But why is there a disconnect between the president’s piety and Americans not seeing it? To better understand, I spoke to Sen. Chris Coons, one of Biden’s closest allies in the Senate and co-chair of his re-election campaign. He was the go-to religious surrogate for the Biden campaign in 2020. 

“He has gone to church services more than the previous three presidents combined,” Coons cited as evidence of how the president lives out his faith. “I know that Joe Biden takes time every day or almost every day to humble himself in prayer and to ask God, ‘Am I doing the right thing here?’”

But Biden “does not like or trust the act of talking about your faith. He is a classic American Irish Catholic of his generation, raised by nuns and priests, by a family intensely committed to their faith as an anchor that has helped them through both difficult times and good times, but where in their view and in his view, you should just live it and do it rather than giving speeches about it.”

Coons is also a graduate of Yale Divinity School. He told me that he and Biden “have a respectful, close relationship and he often will ask me to put my Divinity School graduate hat on or to talk to him from a place of faith. But that’s not something he is inclined to do publicly, or will naturally or comfortably ever do publicly.”

On one hand, Biden not wanting to grandstand about his devotion to his faith is admirable. Jesus warned his disciples, “Don’t be like hypocrites” when they pray. The hypocrites “love to pray standing in the synagogues and on the street corners so that people will see them,” Jesus says in Matthew 6:5. As Biden runs against one of the most glaringly hypocritical Christians in history, it makes sense why Biden heeds Jesus’ warning against publicizing prayer.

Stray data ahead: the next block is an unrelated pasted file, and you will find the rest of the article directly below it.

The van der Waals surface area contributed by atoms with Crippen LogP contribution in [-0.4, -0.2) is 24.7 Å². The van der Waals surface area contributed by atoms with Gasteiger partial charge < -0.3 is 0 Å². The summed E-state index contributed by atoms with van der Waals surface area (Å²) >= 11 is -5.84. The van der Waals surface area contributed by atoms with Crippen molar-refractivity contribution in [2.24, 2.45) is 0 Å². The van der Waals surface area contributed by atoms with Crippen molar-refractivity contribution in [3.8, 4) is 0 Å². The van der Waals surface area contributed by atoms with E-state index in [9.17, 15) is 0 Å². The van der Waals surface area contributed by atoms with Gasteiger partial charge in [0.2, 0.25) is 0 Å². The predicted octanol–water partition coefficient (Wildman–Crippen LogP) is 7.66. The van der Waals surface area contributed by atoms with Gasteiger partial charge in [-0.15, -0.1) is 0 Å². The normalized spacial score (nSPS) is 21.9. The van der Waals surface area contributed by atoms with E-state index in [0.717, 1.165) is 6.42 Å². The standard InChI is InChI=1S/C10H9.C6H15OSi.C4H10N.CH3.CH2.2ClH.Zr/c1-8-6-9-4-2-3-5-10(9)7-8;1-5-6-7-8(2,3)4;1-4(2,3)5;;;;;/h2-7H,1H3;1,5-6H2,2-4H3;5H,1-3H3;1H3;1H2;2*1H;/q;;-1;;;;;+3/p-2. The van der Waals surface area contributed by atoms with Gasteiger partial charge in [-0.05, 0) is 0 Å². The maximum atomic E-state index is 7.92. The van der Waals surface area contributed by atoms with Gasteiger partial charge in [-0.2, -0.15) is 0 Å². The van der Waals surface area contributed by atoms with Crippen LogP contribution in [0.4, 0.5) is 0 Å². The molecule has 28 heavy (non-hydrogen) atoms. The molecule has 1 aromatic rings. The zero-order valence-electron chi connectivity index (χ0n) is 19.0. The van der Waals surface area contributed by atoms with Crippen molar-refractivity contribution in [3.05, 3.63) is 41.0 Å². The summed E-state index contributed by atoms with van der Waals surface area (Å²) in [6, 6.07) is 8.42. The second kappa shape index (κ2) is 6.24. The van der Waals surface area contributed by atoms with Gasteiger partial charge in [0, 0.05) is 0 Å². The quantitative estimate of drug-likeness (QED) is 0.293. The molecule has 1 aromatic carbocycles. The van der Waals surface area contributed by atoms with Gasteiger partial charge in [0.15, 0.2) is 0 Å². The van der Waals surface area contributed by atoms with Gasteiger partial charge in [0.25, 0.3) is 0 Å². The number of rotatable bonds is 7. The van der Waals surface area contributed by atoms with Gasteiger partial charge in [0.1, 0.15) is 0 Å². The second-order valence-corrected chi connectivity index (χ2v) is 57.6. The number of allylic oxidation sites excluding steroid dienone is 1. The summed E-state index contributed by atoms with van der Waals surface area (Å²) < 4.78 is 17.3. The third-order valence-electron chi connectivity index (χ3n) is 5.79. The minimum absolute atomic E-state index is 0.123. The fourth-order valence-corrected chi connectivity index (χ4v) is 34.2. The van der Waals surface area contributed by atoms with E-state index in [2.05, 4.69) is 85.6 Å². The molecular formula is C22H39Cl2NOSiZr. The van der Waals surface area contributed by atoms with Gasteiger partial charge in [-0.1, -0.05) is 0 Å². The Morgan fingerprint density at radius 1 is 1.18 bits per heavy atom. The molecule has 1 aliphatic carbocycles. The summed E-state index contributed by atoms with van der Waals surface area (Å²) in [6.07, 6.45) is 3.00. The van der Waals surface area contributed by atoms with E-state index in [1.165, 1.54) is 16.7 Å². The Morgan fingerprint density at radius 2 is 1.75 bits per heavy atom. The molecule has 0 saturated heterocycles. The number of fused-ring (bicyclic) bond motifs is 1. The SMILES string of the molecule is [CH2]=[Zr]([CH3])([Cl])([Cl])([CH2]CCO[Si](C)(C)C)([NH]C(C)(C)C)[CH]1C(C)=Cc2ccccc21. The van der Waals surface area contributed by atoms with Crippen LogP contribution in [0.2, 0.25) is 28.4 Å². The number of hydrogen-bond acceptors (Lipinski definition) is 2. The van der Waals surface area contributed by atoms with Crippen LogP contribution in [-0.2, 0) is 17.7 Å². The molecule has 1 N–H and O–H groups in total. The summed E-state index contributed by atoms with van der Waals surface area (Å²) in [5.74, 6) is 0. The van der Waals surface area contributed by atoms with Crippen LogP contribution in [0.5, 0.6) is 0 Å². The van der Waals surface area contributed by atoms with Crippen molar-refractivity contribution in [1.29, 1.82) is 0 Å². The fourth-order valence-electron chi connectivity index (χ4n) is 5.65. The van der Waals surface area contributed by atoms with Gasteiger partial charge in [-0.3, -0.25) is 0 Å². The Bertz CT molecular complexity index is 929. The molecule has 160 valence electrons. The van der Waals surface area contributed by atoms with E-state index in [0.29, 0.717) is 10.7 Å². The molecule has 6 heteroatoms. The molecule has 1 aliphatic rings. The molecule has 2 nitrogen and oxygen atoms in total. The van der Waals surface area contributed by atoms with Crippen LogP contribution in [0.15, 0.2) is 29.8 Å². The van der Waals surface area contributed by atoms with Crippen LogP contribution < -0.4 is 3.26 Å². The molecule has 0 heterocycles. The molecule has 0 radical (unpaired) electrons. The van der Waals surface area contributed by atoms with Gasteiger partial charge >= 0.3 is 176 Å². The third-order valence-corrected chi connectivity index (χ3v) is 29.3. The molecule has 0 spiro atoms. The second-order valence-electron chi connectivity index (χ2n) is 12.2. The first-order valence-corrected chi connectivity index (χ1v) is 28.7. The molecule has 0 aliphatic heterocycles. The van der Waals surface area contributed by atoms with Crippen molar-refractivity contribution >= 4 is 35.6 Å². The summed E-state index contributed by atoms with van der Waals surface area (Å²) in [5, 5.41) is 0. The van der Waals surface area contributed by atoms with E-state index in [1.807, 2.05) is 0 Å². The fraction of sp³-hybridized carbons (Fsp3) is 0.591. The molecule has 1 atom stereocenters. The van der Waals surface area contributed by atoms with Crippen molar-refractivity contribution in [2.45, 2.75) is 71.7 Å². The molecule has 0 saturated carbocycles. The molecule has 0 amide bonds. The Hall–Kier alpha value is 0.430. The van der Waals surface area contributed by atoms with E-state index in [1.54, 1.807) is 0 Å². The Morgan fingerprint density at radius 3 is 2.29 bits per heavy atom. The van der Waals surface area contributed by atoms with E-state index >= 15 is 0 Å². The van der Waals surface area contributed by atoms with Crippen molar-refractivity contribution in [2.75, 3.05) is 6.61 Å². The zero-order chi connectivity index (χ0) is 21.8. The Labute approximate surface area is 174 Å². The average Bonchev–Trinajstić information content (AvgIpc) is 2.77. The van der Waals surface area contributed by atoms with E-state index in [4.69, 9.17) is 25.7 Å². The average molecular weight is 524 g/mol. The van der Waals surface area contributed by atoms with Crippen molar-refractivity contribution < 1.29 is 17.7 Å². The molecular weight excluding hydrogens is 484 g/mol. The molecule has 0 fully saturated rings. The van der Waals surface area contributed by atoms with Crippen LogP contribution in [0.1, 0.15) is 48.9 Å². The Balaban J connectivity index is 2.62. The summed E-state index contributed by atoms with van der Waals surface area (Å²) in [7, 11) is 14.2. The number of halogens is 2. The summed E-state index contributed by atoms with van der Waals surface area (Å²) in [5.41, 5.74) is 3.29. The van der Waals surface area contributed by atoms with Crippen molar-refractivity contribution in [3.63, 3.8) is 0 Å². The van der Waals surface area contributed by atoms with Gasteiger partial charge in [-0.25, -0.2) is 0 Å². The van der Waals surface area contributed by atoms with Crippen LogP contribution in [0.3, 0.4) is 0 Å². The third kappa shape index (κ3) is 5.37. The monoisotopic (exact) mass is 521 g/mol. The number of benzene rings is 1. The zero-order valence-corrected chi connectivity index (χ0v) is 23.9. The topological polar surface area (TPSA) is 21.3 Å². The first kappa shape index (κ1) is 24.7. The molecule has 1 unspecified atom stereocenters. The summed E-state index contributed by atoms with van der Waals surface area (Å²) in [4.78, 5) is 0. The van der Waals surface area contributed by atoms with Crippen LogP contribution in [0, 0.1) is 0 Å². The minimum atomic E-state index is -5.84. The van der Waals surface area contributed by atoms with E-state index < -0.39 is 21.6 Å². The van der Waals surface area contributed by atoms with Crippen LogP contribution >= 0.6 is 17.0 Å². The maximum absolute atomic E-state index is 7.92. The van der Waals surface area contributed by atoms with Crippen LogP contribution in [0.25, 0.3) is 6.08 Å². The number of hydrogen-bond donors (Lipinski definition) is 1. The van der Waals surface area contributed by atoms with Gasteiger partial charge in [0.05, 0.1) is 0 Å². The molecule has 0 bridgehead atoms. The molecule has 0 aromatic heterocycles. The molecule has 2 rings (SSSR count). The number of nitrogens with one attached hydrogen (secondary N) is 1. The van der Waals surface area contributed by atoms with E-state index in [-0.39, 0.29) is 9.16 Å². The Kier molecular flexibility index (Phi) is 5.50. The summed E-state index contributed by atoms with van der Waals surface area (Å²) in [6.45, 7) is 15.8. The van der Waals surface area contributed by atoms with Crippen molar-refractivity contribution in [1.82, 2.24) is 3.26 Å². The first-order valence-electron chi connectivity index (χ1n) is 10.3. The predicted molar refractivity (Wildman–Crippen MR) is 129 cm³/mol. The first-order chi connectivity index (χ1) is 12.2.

On the other hand, the impact of his reluctance to talk much about his faith shows up in the polling. “In the absence of Joe Biden waving a Bible around or quoting scripture all the time, they’re filling that silence by inferring that he is someone who’s not particularly religious,” Coons said. 

“It took an effort to persuade him to speak at the National Prayer Breakfast the last three years,” Coons recalled. “He gave great remarks. He was very engaged and genuine. But his faith is private. It’s personal. It’s a core part of who he is. But he’s also someone very aware that this is not a theocracy. And that he represents millions and millions of people of different faiths, of uncertain faith, or who are humanists or ethicists who have no faith at all, and that he has to treat everyone with mutual respect.”

“The way that Joe Biden lives his faith is obvious to anyone around him,” Coons said. “But the general public doesn’t get to be around him.”

Trump’s outreach to white evangelicals is nearly ever-present in the media narrative. It’s a regrettable but unavoidable fact of political coverage today. Yet the Biden campaign can and must create opportunities for more Americans to understand the role of religion in his life. He could speak about the dangers of theocracy, which would fit nicely with his campaign’s theme of protecting democracy. The campaign should also invest resources in religious outreach and deploy more surrogates who speak from a faith-based perspective.